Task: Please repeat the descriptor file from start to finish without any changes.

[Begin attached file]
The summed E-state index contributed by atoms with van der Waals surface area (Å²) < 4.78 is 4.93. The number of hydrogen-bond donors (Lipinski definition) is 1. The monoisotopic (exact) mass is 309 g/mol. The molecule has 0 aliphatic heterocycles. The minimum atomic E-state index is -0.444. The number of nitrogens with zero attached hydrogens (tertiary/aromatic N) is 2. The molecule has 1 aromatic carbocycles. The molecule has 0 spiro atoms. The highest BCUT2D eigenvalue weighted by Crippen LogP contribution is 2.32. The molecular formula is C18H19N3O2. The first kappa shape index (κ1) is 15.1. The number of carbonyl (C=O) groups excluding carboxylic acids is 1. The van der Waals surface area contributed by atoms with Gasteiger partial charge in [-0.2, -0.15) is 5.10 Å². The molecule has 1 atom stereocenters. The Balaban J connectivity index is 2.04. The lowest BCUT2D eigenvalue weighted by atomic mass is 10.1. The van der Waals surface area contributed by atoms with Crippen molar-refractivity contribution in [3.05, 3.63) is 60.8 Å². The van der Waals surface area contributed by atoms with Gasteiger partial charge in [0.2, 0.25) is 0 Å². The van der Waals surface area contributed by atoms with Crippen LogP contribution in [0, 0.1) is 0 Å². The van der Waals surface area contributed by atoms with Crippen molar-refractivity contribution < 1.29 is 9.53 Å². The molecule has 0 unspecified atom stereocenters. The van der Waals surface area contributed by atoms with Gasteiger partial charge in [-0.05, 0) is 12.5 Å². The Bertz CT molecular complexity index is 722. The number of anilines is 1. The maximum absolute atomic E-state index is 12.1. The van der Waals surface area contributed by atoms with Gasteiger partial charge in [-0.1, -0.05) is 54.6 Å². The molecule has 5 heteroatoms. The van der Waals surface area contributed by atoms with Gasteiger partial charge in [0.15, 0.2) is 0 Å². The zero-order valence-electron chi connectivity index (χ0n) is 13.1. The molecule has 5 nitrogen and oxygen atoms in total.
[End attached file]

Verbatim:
The summed E-state index contributed by atoms with van der Waals surface area (Å²) < 4.78 is 4.93. The number of hydrogen-bond donors (Lipinski definition) is 1. The monoisotopic (exact) mass is 309 g/mol. The molecule has 0 aliphatic heterocycles. The minimum atomic E-state index is -0.444. The number of nitrogens with zero attached hydrogens (tertiary/aromatic N) is 2. The molecule has 1 aromatic carbocycles. The molecule has 0 spiro atoms. The highest BCUT2D eigenvalue weighted by Crippen LogP contribution is 2.32. The molecular formula is C18H19N3O2. The first kappa shape index (κ1) is 15.1. The number of carbonyl (C=O) groups excluding carboxylic acids is 1. The van der Waals surface area contributed by atoms with Gasteiger partial charge in [-0.2, -0.15) is 5.10 Å². The molecule has 1 atom stereocenters. The Balaban J connectivity index is 2.04. The lowest BCUT2D eigenvalue weighted by atomic mass is 10.1. The van der Waals surface area contributed by atoms with Crippen molar-refractivity contribution in [3.05, 3.63) is 60.8 Å². The van der Waals surface area contributed by atoms with Gasteiger partial charge in [0.2, 0.25) is 0 Å². The van der Waals surface area contributed by atoms with Crippen LogP contribution in [0, 0.1) is 0 Å². The van der Waals surface area contributed by atoms with Crippen molar-refractivity contribution < 1.29 is 9.53 Å². The molecule has 0 unspecified atom stereocenters. The van der Waals surface area contributed by atoms with Gasteiger partial charge in [-0.05, 0) is 12.5 Å². The Bertz CT molecular complexity index is 722. The number of anilines is 1. The maximum absolute atomic E-state index is 12.1. The van der Waals surface area contributed by atoms with Gasteiger partial charge in [-0.1, -0.05) is 54.6 Å². The molecule has 5 heteroatoms. The van der Waals surface area contributed by atoms with Gasteiger partial charge in [0.15, 0.2) is 0 Å². The zero-order valence-electron chi connectivity index (χ0n) is 13.1. The molecule has 5 nitrogen and oxygen atoms in total.